Up bright and early and checking in for the Stewart Island ferry back to the Mainland. Hard to believe our time on Stewart Island had come to an end, but we had had an excellent pelagic and despite missing yellowhead on Ulva Island, had seen everything else we had hoped for.
We boarded the ferry and it slowly cruised out of the harbour, and we again scanned the rocks for signs of Fiordland crested penguin, but no luck this time. Thankfully we had gotten great views of the bird yesterday. As we started to come out into the open water there was a little bit more motion in the ocean and the swell and chop steadily increased to a point where there was the odd wave crashing into the bow of the ferry and spray coming right over the back deck. It made for an interesting ride, with a large number of people onboard looking decidedly green, but all of us were quite chipper having gotten our sea-legs yesterday! The crossing was actually quite good for birds as well, with the usual albatross and shearwaters, but quite a number of mottled petrels and even a broad-billed prion. Always nice to see both of these species from the ferry!
Back in Bluff we packed the van again, and then headed northwards. We had a plan… Yellowhead hadn’t beaten us yet! So we headed to a spot where we hoped our luck would change. The forest looked perfect, although was again relatively quiet. However, good numbers of tomtit and calling parties of brown creeper increased our hopes, and then a little distantly we heard the characteristic call of yellowhead. This time they appeared to be on the move, and as we moved along the road, we were able to get to a point where they flew over the road above us and called from some tress on the opposite side. They showed themselves briefly, but relatively well, and most of us were able to finally get a look at these evasive little so-and-so’s! Unfortunately, they didn’t hang around, and although we again had a big flock of brown creeper, fantails, tomtits, and silvereye around us, the yellowhead again became evasive. At least we had gotten a look!
We headed on further north, grabbing some lunch on the way, and then stopping in at a local beach to have a walk and see if we could find a New Zealand sealion. Wandering along the beach we could see several of them hauled out, and as we got closer we realised that there were actually seven of them, including some relatively large sub-adult males. So we were able to get great views, keeping our distance from these surprisingly fast and agile mammals, and taking a few photos. Wandering back along the beach we were able to take in more sunshine, and get a little fresh air before heading off to the north, through Dunedin, and on to Oamaru. We headed to a spot where we hoped we would see more yellow-eyed penguins, and we had only just set up the telescope when we spotted a juvenile lying on the beach in the shade. It basically just sat there, doing not a lot really, and so we were keen to see an adult come in out of the water. So we sat watching the beautiful view along the coastline, as Stewart Island shags and the odd Hutton’s shearwaters flew past. Several fur seals were sleeping on the beach as well, and after about half an hour an adult yellow-eyed penguin was spotted heading into shore through the surf. We watched as it slowly came in through the crashing waves, getting rolled around and knocked over a few times, before it leapt out of the waves and waddled up the beach. It slowly walked up towards the high tide line, stopping to preen a little as it went, before preening intently near the cover of the shrubs just above the high tide line. Pretty happy with our views we decided it was time to head to our accommodation and checkin, and we then headed to dinner for another sumptuous feast!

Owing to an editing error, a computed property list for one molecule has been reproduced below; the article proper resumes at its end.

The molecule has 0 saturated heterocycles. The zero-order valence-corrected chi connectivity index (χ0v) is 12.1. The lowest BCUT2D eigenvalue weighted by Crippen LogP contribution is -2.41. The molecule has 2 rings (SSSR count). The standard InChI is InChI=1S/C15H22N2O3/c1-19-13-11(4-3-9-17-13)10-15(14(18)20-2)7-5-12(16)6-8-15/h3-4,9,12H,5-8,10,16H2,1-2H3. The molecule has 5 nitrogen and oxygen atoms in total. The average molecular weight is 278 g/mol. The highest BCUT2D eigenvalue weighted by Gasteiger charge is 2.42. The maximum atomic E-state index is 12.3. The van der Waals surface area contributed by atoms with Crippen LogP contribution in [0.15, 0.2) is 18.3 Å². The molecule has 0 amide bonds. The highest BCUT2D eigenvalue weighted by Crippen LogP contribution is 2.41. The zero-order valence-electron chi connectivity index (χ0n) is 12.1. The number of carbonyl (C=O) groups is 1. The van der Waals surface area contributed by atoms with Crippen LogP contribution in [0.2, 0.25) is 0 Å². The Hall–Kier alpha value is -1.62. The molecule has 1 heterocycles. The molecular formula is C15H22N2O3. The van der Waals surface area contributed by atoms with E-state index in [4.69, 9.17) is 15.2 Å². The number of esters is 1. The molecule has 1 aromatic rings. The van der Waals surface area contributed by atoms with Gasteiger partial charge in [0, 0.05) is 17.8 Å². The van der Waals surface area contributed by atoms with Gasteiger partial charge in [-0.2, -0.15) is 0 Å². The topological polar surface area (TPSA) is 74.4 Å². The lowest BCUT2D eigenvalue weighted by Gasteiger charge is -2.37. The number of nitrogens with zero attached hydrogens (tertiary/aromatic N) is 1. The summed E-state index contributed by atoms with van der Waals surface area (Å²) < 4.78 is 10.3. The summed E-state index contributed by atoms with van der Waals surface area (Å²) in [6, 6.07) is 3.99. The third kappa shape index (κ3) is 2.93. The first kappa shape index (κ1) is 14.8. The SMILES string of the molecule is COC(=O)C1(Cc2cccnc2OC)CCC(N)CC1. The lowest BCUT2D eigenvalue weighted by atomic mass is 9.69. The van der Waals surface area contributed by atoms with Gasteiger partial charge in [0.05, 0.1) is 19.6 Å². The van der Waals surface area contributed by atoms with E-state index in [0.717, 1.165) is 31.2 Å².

Day total – Seen = 52; new for the trip = 1; total for the trip to date = 157
|New Zealand sealions hauled out on the mainland
|A beautiful coastline